Health Vs Health Care

718 Words 3 Pages
According to The Health Affairs, the major threat to most Americans’ health is chronic disease, such as heart disease, cancer, and diabetes. These diseases affect more than 130 million Americans, over half the population, and many are linked to unhealthy diets and low levels of activity, and they are highly preventable (Haberkorn, Jennifer). The United States spends substantially more per capita on healthcare than other developed countries, yet the United States does not have superior health system performance (US Health Care: A Reality Check on Cross Country Comparisons). One of the biggest health controversies today is whether or not prevention is a more cost effective solution and more efficient than treatment. The topics that will be discussed …show more content…
Treatment of cardiovascular disease alone accounts for nearly $1 of every 6$ spent on health care (Heart Disease and Stroke- An Overview of Our Nation 's Leading Killers). Obesity-related disease and health problems account for 61% of healthcare costs, which exceeds $147 billion every year (Tang, Katerina B.). Illnesses related to tobacco smoke costs $170 billion a year or 8.7% of all healthcare costs (Kennedy, Madeline). Prevention could immensely reduce the amount of tax dollars spent on treatment for these diseases, but is prevention more cost effective?
Individuals advocating for prevention argue that the money you invest in each person over time for proven community-based health initiatives the more money that will be returned. For instance, a 2008 analysis concluded that an investment of $10 per person annually would return more than $16 billion within five years, or $5.60 per dollar invested (Haberkorn, Jennifer). The idea is that prevention saves more money in the long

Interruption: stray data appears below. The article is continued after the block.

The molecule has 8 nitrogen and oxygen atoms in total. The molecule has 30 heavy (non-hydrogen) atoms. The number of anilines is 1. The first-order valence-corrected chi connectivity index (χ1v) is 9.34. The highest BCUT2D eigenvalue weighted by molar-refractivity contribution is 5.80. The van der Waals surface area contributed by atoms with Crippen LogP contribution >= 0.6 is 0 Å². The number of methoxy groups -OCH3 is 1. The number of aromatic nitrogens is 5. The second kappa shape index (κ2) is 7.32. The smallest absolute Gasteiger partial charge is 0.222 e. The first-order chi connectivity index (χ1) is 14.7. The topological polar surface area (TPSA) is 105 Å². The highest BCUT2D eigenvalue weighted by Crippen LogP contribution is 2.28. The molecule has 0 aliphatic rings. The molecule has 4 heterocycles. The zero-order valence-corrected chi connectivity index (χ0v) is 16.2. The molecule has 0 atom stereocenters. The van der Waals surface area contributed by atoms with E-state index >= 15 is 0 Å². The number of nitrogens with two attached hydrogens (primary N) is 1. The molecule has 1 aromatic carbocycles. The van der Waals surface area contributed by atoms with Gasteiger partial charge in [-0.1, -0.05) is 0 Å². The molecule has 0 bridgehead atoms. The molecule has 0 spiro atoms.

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I believe the answer to be very simple. First, we increase prevention methods, but by only screen for diseases that the patient is susceptible to. For instance, different races are genetically prone to different diseases. Latin Americans and African rooted people are more particularly vulnerable to type 2 diabetes, and hypertension plagues Afro-Caribbean decent at a higher rate than other populations (Anitei, Stefan). It is a waste of time, money, and resources to screen people for certain diseases that they do not have the gene expression or family history for. Furthermore, America needs to expand the number and types of settings (such as homes, schools, and workplaces) where prevention can occur. Most physicians lack the time, skill, or motivation to provide ongoing, sustained, and effective counseling, and most people do not spend enough time with their physician to receive effective counseling (Goetzel, Ron). Expanded services could lead to a larger percentage of participation and improve health outcomes for large population segments. I believe that, even though there is not enough evidence to really say whether prevention is better than treatment relating to cost, prevention is a more effective way to ensure the health of Americans. The goal is to help everyone live happy and long lives, which honestly only happens when they are not spending ample of time in

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